Are there any safety concerns or side effects related to Deep TMS therapy?

Deep Transcranial Magnetic Stimulation (Deep TMS™) is operated by trained professionals who follow strict regulations to ensure the patient’s safety. As a noninvasive procedure, Deep TMS is a safe, proven and effective therapy course with relatively minor and passing side effects. That said, you should discuss Deep TMS with your doctor to determine if it is right for you and whether any precautions should be taken prior to or during treatment.

Possible Deep TMS Side Effects During and After Procedure

Individuals undergoing Deep TMS treatment may experience mild discomfort during the procedure itself, with some reporting a tapping sensation in the targeted area. Generally speaking, side effects following Deep TMS procedures are normally quite mild.

Possible Deep TMS Side Effects following MDD Treatment

For Major Depressive Disorder (MDD), the most common side effects observed in our multicenter randomized clinical trial during treatment include:

  • Site pain (25%).
  • Site discomfort (19%).
  • Jaw pain (10.2%).

The following side effects were not significantly different in the treatment vs. sham (placebo) groups, and therefore may not be specifically caused by Deep TMS treatment:

  • Headaches (47% in treatment group, 36% in sham group). Such headaches tend to get better or go away completely with successive treatments, and can be alleviated using over-the-counter medication.
  • Muscle twitching (6% in treatment group, 1% in sham group).
  • Back pain (4% in treatment group, 8% in sham group).
  • Anxiety (5% in treatment group, 7% in sham group).
  • Insomnia (7% in treatment group, 7% in sham group).

Are there any safety concerns or side effects related to Deep TMS therapy?

Possible Deep TMS Side Effects following OCD Treatment

In a prospective, double-blind, randomized, controlled, multi-center trial on Deep TMS effects on patients with Obsessive-Compulsive Disorder (OCD), the following side effects were observed. No significant differences were seen between the treatment and sham groups, suggesting that these side effects may not be specifically attributable to the magnetic stimulation of the brain involved in Deep TMS treatment.

  • Headaches (32% in treatment group, 35% in sham group).
  • Anxiety (12% in treatment group, 3% in sham group).
  • Jaw pain (8% in treatment group, 1% in sham group).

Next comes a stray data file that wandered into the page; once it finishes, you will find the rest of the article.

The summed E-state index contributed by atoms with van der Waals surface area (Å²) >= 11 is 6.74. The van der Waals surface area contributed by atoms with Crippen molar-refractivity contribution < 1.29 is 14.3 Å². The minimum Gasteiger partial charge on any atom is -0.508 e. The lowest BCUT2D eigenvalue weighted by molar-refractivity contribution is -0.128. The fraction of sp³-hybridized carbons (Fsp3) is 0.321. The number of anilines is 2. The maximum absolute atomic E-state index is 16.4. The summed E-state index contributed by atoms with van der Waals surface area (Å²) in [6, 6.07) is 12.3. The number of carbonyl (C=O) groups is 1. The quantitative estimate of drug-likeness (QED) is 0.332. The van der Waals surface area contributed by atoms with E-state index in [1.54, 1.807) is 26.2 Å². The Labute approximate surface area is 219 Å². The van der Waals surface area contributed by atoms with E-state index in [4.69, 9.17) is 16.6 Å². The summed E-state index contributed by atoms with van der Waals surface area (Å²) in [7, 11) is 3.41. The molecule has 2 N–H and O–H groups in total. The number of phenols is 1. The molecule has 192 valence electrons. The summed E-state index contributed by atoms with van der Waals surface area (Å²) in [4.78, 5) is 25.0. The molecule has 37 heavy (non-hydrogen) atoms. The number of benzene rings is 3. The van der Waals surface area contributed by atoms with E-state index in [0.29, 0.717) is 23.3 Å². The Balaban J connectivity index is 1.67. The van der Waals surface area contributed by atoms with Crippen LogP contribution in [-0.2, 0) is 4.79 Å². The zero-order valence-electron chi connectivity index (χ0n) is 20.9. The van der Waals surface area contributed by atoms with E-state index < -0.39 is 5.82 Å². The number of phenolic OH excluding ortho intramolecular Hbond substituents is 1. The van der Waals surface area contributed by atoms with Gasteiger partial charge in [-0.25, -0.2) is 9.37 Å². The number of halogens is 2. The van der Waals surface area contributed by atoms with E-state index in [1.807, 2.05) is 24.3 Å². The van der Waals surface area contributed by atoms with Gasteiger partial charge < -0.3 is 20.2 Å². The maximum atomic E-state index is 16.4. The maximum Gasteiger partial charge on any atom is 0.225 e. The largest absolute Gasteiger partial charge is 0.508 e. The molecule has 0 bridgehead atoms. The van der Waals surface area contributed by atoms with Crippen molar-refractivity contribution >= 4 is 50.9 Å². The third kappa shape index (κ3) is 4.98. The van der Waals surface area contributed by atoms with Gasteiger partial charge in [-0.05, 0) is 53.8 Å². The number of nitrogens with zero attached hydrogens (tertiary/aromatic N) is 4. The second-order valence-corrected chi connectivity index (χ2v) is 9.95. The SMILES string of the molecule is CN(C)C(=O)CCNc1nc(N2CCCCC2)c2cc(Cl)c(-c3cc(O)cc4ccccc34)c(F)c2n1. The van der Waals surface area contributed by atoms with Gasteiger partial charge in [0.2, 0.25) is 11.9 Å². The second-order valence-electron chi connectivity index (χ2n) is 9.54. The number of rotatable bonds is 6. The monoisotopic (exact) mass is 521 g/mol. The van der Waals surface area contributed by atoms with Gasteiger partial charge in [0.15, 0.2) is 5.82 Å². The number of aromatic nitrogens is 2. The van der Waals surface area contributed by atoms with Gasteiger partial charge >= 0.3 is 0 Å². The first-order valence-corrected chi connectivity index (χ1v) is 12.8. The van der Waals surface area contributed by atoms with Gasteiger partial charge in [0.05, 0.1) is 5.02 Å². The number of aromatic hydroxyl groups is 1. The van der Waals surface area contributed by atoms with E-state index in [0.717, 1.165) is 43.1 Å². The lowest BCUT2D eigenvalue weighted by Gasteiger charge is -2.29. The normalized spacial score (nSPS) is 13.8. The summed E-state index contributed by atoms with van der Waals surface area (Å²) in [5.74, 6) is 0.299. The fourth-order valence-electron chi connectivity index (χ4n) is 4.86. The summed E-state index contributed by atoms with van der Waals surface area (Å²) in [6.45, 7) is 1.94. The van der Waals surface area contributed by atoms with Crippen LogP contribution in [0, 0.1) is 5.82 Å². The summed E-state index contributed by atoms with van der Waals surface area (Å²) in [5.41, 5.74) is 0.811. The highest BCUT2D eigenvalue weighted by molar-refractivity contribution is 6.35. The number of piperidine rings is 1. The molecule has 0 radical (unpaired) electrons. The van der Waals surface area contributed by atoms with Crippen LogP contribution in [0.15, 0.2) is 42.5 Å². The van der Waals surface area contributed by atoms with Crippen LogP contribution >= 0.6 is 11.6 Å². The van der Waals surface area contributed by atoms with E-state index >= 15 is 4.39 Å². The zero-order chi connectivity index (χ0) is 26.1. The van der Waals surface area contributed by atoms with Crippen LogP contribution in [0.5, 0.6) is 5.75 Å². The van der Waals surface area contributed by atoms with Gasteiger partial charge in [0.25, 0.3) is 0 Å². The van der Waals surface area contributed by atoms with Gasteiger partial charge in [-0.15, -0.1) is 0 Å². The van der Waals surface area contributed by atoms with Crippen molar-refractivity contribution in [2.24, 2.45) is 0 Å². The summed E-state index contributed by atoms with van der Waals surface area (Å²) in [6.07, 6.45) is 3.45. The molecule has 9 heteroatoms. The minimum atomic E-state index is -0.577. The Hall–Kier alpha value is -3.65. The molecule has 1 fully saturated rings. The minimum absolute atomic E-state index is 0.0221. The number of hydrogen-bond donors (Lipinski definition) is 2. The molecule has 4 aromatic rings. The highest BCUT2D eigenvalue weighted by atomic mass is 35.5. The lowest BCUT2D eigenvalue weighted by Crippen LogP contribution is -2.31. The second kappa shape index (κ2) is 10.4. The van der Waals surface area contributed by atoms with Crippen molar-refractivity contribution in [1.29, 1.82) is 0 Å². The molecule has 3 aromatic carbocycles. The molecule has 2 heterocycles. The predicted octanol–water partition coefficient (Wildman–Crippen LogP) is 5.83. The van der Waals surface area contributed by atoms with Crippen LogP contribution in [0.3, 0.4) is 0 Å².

• Common cold (8% in treatment group, 9% in sham group).
  • GI symptoms (8% in treatment group, 0% in sham group).
  • Diarrhea (6% in treatment group, 1% in sham group).
  • Neck pain, 4% in treatment group, 5% in sham group).
  • Fatigue (2% in treatment group, 9% in sham group).

It should also be noted that studies on Deep TMS have shown it to be a safe treatment with no lasting, substantial or systemic side effects, all of which can be caused by medication. Specifically, side effects such as weight gain, dry mouth, sexual problems, or memory effects were not observed in patients following treatment. No longer-term effects were observed during a three-month follow-up.

Safety Concerns

Individuals who fall under the following categories should not undergo Deep TMS Treatment:

  • Patients with magnetic metal plates or devices implanted in or around their head (this does not include standard amalgam dental fillings).
  • Patients with implanted electronic devices in their body.
  • Patients who have undergone a seizure, a medical condition or change in a medical condition that may put them at increased risk of having a seizure.

The safety and effectiveness of BrainsWay’s Deep TMS have not specifically been established in the following patient populations through a controlled clinical trial. Patients should speak with their mental health provider in these cases to assess if Deep TMS is appropriate for them:

  • Patients who have a suicide plan or have recently attempted suicide.
  • Patients who do not meet DSM criteria for the relevant mental health condition.
  • Patients less than 18 years of age or older than 68 years of age.
  • Patients with a history of substance abuse.
  • Patients with a psychotic disorder, such as schizophrenic disorder, schizoaffective disorder, bipolar disease, or major depression with psychotic features.
  • Patients with psychoses or with psychiatric emergencies where a rapid clinical response is needed, such as immediate suicide risk.
  • Patients with neurological conditions that include epilepsy, cerebrovascular disease, dementia, increased intracranial pressure, having a history of repetitive or severe head trauma or with primary or secondary tumors in the CNS.
  • Patients with metal in or around the head, including metal plates, aneurysm coils, cochlear implants, ocular implants, deep brain stimulation devices, and stents.
  • Patients with implants controlled by physiological signals, including pacemakers, implantable cardioverter defibrillators, and vagus nerve stimulators.
  • Patients who are pregnant or nursing.